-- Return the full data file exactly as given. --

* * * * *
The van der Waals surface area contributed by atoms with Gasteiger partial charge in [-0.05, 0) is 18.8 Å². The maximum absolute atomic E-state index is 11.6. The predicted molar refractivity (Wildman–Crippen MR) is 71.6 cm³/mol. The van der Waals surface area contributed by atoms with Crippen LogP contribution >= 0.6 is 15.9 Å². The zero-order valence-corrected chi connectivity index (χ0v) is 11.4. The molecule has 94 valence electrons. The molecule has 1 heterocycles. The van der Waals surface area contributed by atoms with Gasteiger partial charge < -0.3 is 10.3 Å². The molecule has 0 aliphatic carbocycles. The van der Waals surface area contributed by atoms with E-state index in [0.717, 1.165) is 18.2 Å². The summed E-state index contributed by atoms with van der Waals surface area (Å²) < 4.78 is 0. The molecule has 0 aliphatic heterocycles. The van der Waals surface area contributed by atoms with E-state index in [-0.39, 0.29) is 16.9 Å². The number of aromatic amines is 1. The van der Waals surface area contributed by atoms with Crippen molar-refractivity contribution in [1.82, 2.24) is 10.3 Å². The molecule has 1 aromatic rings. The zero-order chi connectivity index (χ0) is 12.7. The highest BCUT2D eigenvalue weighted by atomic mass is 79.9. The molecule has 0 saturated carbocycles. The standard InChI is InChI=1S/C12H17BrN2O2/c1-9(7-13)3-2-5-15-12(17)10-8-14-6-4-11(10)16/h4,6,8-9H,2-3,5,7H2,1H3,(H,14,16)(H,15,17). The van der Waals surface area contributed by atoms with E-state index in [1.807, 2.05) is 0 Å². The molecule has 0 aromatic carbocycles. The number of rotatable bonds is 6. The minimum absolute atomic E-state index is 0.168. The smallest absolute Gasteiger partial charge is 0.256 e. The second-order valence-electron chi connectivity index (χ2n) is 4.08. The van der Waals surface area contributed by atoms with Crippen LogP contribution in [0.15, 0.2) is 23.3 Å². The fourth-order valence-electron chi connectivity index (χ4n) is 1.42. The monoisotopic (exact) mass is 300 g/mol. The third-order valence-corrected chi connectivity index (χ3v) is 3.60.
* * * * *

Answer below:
The van der Waals surface area contributed by atoms with Gasteiger partial charge in [-0.05, 0) is 18.8 Å². The maximum absolute atomic E-state index is 11.6. The predicted molar refractivity (Wildman–Crippen MR) is 71.6 cm³/mol. The van der Waals surface area contributed by atoms with Crippen LogP contribution >= 0.6 is 15.9 Å². The zero-order valence-corrected chi connectivity index (χ0v) is 11.4. The molecule has 94 valence electrons. The molecule has 1 heterocycles. The van der Waals surface area contributed by atoms with Gasteiger partial charge < -0.3 is 10.3 Å². The molecule has 0 aliphatic carbocycles. The van der Waals surface area contributed by atoms with E-state index in [0.717, 1.165) is 18.2 Å². The summed E-state index contributed by atoms with van der Waals surface area (Å²) < 4.78 is 0. The molecule has 0 aliphatic heterocycles. The van der Waals surface area contributed by atoms with E-state index in [-0.39, 0.29) is 16.9 Å². The number of aromatic amines is 1. The van der Waals surface area contributed by atoms with Crippen molar-refractivity contribution in [1.82, 2.24) is 10.3 Å². The molecule has 1 aromatic rings. The zero-order chi connectivity index (χ0) is 12.7. The highest BCUT2D eigenvalue weighted by atomic mass is 79.9. The molecule has 0 saturated carbocycles. The standard InChI is InChI=1S/C12H17BrN2O2/c1-9(7-13)3-2-5-15-12(17)10-8-14-6-4-11(10)16/h4,6,8-9H,2-3,5,7H2,1H3,(H,14,16)(H,15,17). The van der Waals surface area contributed by atoms with E-state index in [1.807, 2.05) is 0 Å². The molecule has 0 aromatic carbocycles. The number of rotatable bonds is 6. The minimum absolute atomic E-state index is 0.168. The smallest absolute Gasteiger partial charge is 0.256 e. The second-order valence-electron chi connectivity index (χ2n) is 4.08. The van der Waals surface area contributed by atoms with Crippen LogP contribution in [0.15, 0.2) is 23.3 Å². The fourth-order valence-electron chi connectivity index (χ4n) is 1.42. The monoisotopic (exact) mass is 300 g/mol. The third-order valence-corrected chi connectivity index (χ3v) is 3.60.